Those Brad­fords may be pretty, but they’re caus­ing big prob­lems

Centre Daily Times (Sunday) - - Good Life In Happy Valley - BY BILL LA­M­ONT

Re­cently, a reader wrote to the Cen­tre Daily Times that their neigh­bor ex­pe­ri­enced sev­eral flat tires on his farm ma­chin­ery this summer while mak­ing hay in fields around his Boals­burg farm. Thorns/spikes on branches of small seedlings and saplings that are in­vad­ing the hay fields are ev­i­dently the cause of the dam­age.

Now, what is caus­ing this prob­lem was the next ques­tion.

Re­search on the in­ter­net pointed the reader to the “Brad­ford” pear — yes, those white bloom­ing trees you see ev­ery­where in the spring­time, es­pe­cially in de­vel­op­ments around town. What they found out was that all those white bloom­ing trees are now an en­vi­ron­men­tal dis­as­ter hap­pen­ing right be­fore our very eyes.

As re­ported at the Char­lotte, N.C.-based WCNC, it seems that just about ev­ery white bloom­ing tree in the spring­time — with only the ex­cep­tion of wild plums, which is a short multi-flora tree that sel­dom reaches over 8 feet in height — are an eco­log­i­cal night­mare, get­ting worse and worse ev­ery year and oblit­er­at­ing our won­der­ful na­tive trees from the ru­ral land­scape.

This es­pe­cially ap­plies to that “charm­ing” Brad­ford pear that has been planted along many grass strips be­tween the road­way and the side­walk or in the mid­dle of your front yard. It seems that the Brad­ford pear is worse than kudzu (I have seen that in North Carolina climb over aban­doned build­ings), and the prob­lem seems to be prog­eny of Brad­ford pear.

Ac­cord­ing to WCNC, when the Brad­ford pear was first in­tro­duced as an or­na­men­tal in 1964 by the US Depart­ment of Agri­cul­ture, it was known then that this tree pos­sessed the weak­est branch struc­ture in na­ture. Any­one who has seen Brad­ford pear trees af­ter an ice storm knows what I’m talk­ing about. I re­mem­ber the ice storm in Park For­est more that a few years ago. Also, the

count it as one of their fa­vorite pieces, ac­cord­ing to Mary Krohn-Smith, an ele­men­tary in­stru­men­tal mu­sic teacher who is in­volved with the pro­gram.

The stu­dents were im­pressed that some­one could com­pose a lengthy ar­range­ment in dif­fer­ent in­stru­ments, Krohn-Smith said, rather than just for one in­stru­ment.

“She wrote it for the vi­o­lin, the vi­ola, the cello, and the bass, (and they didn’t know) that that could be done, so it was in­spir­ing to them,” Krohn-Smith said.

MAK­ING MU­SIC TO­GETHER

In ad­di­tion to see­ing her cur­rent stu­dents play Ash­ley’s song, Krohn-Smith also taught Ash­ley last year, and re­mem­bers how Ash­ley per­formed in not only band and orches­tra, but choir as well.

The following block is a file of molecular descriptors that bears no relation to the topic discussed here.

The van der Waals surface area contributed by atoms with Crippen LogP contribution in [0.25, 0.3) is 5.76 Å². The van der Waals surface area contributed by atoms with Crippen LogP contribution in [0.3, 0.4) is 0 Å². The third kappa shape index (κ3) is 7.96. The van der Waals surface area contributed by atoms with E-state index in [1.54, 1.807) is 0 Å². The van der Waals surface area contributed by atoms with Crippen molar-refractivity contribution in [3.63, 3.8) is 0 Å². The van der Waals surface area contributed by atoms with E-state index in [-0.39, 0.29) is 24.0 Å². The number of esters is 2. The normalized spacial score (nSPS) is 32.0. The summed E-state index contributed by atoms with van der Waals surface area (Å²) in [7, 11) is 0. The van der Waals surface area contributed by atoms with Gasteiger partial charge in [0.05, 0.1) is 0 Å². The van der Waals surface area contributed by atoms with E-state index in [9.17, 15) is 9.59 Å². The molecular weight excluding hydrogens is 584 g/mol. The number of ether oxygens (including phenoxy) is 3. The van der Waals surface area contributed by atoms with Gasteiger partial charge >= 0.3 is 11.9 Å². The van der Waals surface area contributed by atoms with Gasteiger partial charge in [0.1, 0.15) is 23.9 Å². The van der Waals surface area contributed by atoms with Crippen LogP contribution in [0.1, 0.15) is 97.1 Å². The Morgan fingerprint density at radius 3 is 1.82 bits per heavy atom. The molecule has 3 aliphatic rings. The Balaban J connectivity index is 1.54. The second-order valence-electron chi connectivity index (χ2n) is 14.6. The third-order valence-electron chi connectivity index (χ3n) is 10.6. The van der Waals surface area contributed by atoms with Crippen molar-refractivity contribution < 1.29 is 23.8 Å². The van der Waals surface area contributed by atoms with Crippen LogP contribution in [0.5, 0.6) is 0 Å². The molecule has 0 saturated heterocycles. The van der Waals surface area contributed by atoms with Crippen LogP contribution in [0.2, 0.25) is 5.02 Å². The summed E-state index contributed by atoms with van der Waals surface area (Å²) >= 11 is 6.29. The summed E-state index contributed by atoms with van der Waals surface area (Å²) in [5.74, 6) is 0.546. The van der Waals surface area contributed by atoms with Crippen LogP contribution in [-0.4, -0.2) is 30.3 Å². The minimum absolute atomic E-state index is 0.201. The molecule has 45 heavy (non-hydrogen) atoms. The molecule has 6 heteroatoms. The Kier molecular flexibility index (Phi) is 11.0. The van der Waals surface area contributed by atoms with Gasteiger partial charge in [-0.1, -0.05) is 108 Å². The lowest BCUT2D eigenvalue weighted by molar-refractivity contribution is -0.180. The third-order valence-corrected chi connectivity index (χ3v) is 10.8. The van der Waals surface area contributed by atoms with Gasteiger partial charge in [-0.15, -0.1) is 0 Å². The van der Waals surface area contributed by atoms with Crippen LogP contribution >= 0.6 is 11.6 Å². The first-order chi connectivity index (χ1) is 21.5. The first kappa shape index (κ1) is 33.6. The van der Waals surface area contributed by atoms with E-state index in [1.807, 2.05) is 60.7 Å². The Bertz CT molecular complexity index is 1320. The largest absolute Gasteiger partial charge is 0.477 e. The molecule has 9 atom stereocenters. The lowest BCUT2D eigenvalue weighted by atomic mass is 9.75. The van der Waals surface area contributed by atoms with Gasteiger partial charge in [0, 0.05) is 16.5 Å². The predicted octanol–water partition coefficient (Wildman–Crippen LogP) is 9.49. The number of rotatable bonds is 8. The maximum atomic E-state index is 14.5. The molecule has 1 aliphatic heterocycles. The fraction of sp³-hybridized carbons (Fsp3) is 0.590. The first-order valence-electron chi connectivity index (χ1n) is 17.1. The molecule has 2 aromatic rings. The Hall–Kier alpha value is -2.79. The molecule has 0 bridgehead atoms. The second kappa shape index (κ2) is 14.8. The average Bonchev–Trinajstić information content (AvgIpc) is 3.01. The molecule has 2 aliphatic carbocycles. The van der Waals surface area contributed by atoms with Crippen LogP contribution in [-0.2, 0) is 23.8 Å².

Now, Krohn-Smith is look­ing for­ward to watch­ing these con­nec­tions come to­gether.

“It’s a fun evening,” Krohn-Smith said. “It’s a fun evening for the kids, for the par­ents, just to make mu­sic to­gether, and for all the chil­dren to do com­mu­nity build­ing and get to know some­one from across town. And the whole thing for Ash­ley — for the kids to ac­tu­ally see her, it’s like ‘Oh, she’s (ac­tu­ally) the com­poser.’”

This year’s pro­gram will also be a home­com­ing of sorts for an­other for­mer mem­ber: Emma Van Allen. Van Allen is now an ele­men­tary orches­tra teacher When: Where: Info: in the State Col­lege Area School Dis­trict, but, through the Part­ners in Mu­sic pro­gram, was also a stu­dent teacher and con­duc­tor for the con­cert be­fore grad­u­at­ing from Penn State in 2014 with her de­gree in mu­sic ed­u­ca­tion. This is the first year Van Allen has been a teacher in the dis­trict since grad­u­a­tion, and she said it’s been “won­der­ful” get­ting to ex­pe­ri­ence both sides of the pro­gram, first as a par­tic­i­pant and now as a teacher.

“As a teacher in State Col­lege Area School Dis­trict, I find this op­por­tu­nity ex­tremely valu­able for my par­tic­i­pat­ing fifth grade stu­dents,” Van Allen said via email. “As a pre-ser­vice teacher, the Penn State Part­ners in Mu­sic Pro­gram gave me au­then­tic field ex­pe­ri­ence con­duct­ing and teach­ing orches­tra stu­dents.”

The pro­gram, she added, al­lowed her an op­por­tu­nity to di­rect stu­dents dur­ing each re­hearsal and per­form a full piece at the con­cert — ex­pe­ri­ences that helped her de­velop dif­fer­ent re­hearsal tech­niques and learn how to teach ef­fi­ciently.

“See­ing stu­dents ex­cit­edly progress in each re­hearsal and work to­gether to make mu­sic re­in­forced my dream of be­com­ing an orches­tra teacher,” Van Allen said.

TNS

Brad­ford pear trees of­fer vis­ual ap­peal but are highly prone to split­ting be­cause of weak branch struc­ture.

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